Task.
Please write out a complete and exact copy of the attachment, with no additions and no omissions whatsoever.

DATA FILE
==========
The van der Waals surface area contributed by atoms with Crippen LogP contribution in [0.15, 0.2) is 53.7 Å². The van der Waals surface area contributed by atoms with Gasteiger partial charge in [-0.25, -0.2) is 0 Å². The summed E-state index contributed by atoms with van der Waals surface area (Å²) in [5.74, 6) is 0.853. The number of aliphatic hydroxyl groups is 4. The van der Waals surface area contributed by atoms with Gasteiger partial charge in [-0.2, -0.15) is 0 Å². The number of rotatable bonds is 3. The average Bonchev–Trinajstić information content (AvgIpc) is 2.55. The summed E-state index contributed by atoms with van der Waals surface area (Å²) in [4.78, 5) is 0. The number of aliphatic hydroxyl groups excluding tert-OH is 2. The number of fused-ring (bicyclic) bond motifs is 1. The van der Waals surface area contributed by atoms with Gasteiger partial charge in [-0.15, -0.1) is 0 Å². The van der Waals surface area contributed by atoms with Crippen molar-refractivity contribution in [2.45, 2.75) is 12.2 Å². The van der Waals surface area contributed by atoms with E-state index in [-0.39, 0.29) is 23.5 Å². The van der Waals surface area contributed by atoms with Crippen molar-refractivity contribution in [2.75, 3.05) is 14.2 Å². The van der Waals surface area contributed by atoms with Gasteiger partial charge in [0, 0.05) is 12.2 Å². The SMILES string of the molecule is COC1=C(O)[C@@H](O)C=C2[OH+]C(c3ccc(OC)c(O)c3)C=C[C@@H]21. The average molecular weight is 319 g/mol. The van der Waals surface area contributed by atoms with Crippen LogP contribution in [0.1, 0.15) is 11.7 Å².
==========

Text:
The van der Waals surface area contributed by atoms with Crippen LogP contribution in [0.15, 0.2) is 53.7 Å². The van der Waals surface area contributed by atoms with Gasteiger partial charge in [-0.25, -0.2) is 0 Å². The summed E-state index contributed by atoms with van der Waals surface area (Å²) in [5.74, 6) is 0.853. The number of aliphatic hydroxyl groups is 4. The van der Waals surface area contributed by atoms with Gasteiger partial charge in [-0.2, -0.15) is 0 Å². The number of rotatable bonds is 3. The average Bonchev–Trinajstić information content (AvgIpc) is 2.55. The summed E-state index contributed by atoms with van der Waals surface area (Å²) in [4.78, 5) is 0. The number of aliphatic hydroxyl groups excluding tert-OH is 2. The number of fused-ring (bicyclic) bond motifs is 1. The van der Waals surface area contributed by atoms with Gasteiger partial charge in [-0.15, -0.1) is 0 Å². The van der Waals surface area contributed by atoms with Crippen molar-refractivity contribution in [2.45, 2.75) is 12.2 Å². The van der Waals surface area contributed by atoms with E-state index in [-0.39, 0.29) is 23.5 Å². The van der Waals surface area contributed by atoms with Crippen molar-refractivity contribution in [2.75, 3.05) is 14.2 Å². The van der Waals surface area contributed by atoms with Gasteiger partial charge in [0, 0.05) is 12.2 Å². The SMILES string of the molecule is COC1=C(O)[C@@H](O)C=C2[OH+]C(c3ccc(OC)c(O)c3)C=C[C@@H]21. The average molecular weight is 319 g/mol. The van der Waals surface area contributed by atoms with Crippen LogP contribution in [0.1, 0.15) is 11.7 Å².